But a primary driving factor—fear of higher gas prices—has actually subsided a bit since then. So what will drive the Red Wave? So far, that isn’t really clear.
Current polling also doesn’t really support a GOP landslide.
The media narrative in October was uniformly about such a blow-out, based in part around a series of polls that came out showing the GOP had regained the upper hand in the generic Congressional ballot. But that may have turned out to be a temporary phenomenon driven by pollsters with strong Republican partisan biases.
As Democratic strategist Simon Rosenberg argues, if you screen those partisan polls out and look at only the non-partisan polling, it tells a very different story of a country that is pretty much dead even.
The last time there were big red waves, for example in 2014 and 2010, the polling unequivocally showed the GOP with a huge advantage going in. That’s consistent with the average loss for the party in power of 28 House seats.
But today, the generic polls don’t show that same spread favoring the GOP, so a huge blowout isn’t as likely as in prior midterms. The country is nearly evenly split, just like our House and Senate, and so it really could go either way.
This is particularly the case in the Senate where there aren’t structural advantages like extreme gerrymandering boosting the GOP’s prospects.
Finally, the relentless attacks by the GOP on the security of early voting has depressed turnout and has Republicans in some states scrambling to change their messaging and get their voters to turn out early.
In Arizona, the overall early vote numbers are lower than in 2018, but that is entirely because of a drop in GOP early participation over around 90,000 early votes—all because the GOP has messaged against it.
Democratic numbers on the other hand are up from 2018 by some 32,000 votes.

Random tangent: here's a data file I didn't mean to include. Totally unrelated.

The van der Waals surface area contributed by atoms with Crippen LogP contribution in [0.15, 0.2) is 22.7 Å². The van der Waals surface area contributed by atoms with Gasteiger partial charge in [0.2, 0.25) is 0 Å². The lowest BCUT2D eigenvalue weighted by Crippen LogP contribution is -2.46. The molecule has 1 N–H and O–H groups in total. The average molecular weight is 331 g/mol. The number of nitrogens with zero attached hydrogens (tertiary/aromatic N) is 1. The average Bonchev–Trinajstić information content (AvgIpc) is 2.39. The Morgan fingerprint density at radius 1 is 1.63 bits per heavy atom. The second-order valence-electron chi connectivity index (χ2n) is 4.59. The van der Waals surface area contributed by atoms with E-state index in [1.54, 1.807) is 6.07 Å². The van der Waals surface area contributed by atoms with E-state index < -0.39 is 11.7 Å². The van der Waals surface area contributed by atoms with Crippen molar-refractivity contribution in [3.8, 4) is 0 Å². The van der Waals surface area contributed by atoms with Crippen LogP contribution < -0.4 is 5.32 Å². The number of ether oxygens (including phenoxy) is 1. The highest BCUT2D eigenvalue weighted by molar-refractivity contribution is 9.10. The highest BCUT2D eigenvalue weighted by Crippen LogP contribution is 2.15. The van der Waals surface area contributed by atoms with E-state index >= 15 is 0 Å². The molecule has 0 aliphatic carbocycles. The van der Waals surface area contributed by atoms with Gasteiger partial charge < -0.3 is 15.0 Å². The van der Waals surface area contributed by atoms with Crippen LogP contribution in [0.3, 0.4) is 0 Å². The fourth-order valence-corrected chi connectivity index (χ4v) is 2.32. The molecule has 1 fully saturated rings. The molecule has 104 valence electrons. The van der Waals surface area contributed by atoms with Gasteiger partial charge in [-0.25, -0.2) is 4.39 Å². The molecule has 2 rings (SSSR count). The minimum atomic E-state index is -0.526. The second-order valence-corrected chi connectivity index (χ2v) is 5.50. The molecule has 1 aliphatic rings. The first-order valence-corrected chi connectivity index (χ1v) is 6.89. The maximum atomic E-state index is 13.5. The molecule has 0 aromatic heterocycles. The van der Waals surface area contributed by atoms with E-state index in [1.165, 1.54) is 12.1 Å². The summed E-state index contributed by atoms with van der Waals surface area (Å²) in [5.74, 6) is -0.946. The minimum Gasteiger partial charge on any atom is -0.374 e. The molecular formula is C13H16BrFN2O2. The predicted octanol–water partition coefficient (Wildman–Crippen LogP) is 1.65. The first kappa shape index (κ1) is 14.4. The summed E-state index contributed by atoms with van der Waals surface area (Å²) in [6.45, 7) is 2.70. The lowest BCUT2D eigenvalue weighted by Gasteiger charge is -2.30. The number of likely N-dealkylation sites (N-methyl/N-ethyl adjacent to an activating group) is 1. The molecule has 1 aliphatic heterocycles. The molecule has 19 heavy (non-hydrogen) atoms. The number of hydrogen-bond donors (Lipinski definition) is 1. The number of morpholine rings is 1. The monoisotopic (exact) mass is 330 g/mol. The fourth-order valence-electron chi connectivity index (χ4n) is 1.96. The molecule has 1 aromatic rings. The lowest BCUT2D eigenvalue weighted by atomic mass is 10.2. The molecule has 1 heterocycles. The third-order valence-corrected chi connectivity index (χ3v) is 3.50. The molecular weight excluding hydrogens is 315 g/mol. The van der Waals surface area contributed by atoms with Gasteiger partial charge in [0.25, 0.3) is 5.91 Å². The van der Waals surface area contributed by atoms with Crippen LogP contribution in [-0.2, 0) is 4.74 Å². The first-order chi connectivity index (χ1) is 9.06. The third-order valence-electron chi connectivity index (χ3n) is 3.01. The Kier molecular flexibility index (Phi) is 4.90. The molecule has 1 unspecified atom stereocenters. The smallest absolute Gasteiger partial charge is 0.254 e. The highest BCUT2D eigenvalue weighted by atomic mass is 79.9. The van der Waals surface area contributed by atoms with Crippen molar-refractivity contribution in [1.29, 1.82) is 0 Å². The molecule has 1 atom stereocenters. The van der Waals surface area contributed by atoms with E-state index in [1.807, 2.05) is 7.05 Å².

comparison of Registered Voter Early Voting, ArizonaTargetSmart
Okay, So Where Does All This Leave Us?
When you’re playing defense, as we are now, you prepare as best you can and hope that they can’t breach your defenses and flood through. I’ve seen enough in the early voting numbers to say that the Democrats have done a very good job building the Blue Sea Wall up high in places that count like Pennsylvania and Georgia.
No matter what happens on Tuesday, we should be proud of how Democrats already have shown up and made themselves heard this midterm. If Democrats hadn’t delivered these early vote numbers, the game would be over already.
That doesn’t mean the wall holds in all places. Statistically speaking, it simply might be too much to expect it to hold everywhere. There could be a breach, most likely in Nevada, or maybe even a bad surprise in Arizona or New Hampshire.
Lose one of these states, and we would need wins in both Pennsylvania and Georgia to keep the Senate.
I do note with some cautious hope that the chief guru and prognosticator of elections at The Nevada Independent, Jon Ralston, is out with his uncannily accurate predictions, and he believes that Sen. Catherine Cortez Masto will win the Senate race there, assuming the storied Reid Machine turns out Democratic base voters in Clark and Washoe Counties on Tuesday.
Big turnout by young Democrats, who so far have held their fire on early voting, will also be key to this victory. There are indications that the youth vote is indeed coming and that they will match or beat what happened in the last two elections where they set records. If that actually happens, we’re in position to hold the Senate by a thread.
The House is a different beast.
It is very hard to fight for narrow victories in so many swing districts, most of which are held by the Democrats. If these were all actual coin tosses, we would lose the House by sheer statistical probability.
My own prediction is a loss of our House majority, in large part because of where the vulnerable House districts are located—namely in “safe” blue states where enthusiasm to vote around the issue of abortion is markedly more tepid. But giving the GOP a platform to demonstrate their extremism and obstructionism, along with their inability to come up with actual solutions, may set us up better for the critical 2024 presidential election.
While it may be hard to keep perspective when democracy itself is on the line, we can’t realistically expect to hold the House forever. If we’re going to lose it, this is probably a far better time to do so than in 2024.
More on what to expect and importantly how to prepare for Election Day results (and non-results) in my piece tomorrow.